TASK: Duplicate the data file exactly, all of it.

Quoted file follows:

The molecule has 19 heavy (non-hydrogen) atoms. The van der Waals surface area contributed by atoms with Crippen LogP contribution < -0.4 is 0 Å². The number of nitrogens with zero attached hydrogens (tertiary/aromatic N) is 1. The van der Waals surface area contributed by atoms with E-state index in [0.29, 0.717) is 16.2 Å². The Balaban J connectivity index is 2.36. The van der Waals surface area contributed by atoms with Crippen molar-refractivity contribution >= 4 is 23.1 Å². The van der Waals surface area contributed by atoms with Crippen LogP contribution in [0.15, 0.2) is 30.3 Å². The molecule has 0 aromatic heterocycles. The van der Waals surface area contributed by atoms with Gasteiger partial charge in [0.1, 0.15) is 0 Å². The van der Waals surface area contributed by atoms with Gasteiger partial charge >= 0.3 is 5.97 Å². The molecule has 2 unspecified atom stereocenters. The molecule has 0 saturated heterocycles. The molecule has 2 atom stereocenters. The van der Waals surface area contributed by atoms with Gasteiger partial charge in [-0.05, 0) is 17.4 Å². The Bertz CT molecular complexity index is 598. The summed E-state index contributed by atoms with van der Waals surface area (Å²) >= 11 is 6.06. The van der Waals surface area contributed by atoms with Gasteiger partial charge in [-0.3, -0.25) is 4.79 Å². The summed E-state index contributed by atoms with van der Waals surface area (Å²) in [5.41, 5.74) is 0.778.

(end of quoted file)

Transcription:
The molecule has 19 heavy (non-hydrogen) atoms. The van der Waals surface area contributed by atoms with Crippen LogP contribution < -0.4 is 0 Å². The number of nitrogens with zero attached hydrogens (tertiary/aromatic N) is 1. The van der Waals surface area contributed by atoms with E-state index in [0.29, 0.717) is 16.2 Å². The Balaban J connectivity index is 2.36. The van der Waals surface area contributed by atoms with Crippen molar-refractivity contribution >= 4 is 23.1 Å². The van der Waals surface area contributed by atoms with Crippen LogP contribution in [0.15, 0.2) is 30.3 Å². The molecule has 0 aromatic heterocycles. The van der Waals surface area contributed by atoms with Gasteiger partial charge in [0.1, 0.15) is 0 Å². The van der Waals surface area contributed by atoms with Gasteiger partial charge >= 0.3 is 5.97 Å². The molecule has 2 unspecified atom stereocenters. The molecule has 0 saturated heterocycles. The molecule has 2 atom stereocenters. The van der Waals surface area contributed by atoms with Gasteiger partial charge in [-0.05, 0) is 17.4 Å². The Bertz CT molecular complexity index is 598. The summed E-state index contributed by atoms with van der Waals surface area (Å²) >= 11 is 6.06. The van der Waals surface area contributed by atoms with Gasteiger partial charge in [-0.3, -0.25) is 4.79 Å². The summed E-state index contributed by atoms with van der Waals surface area (Å²) in [5.41, 5.74) is 0.778.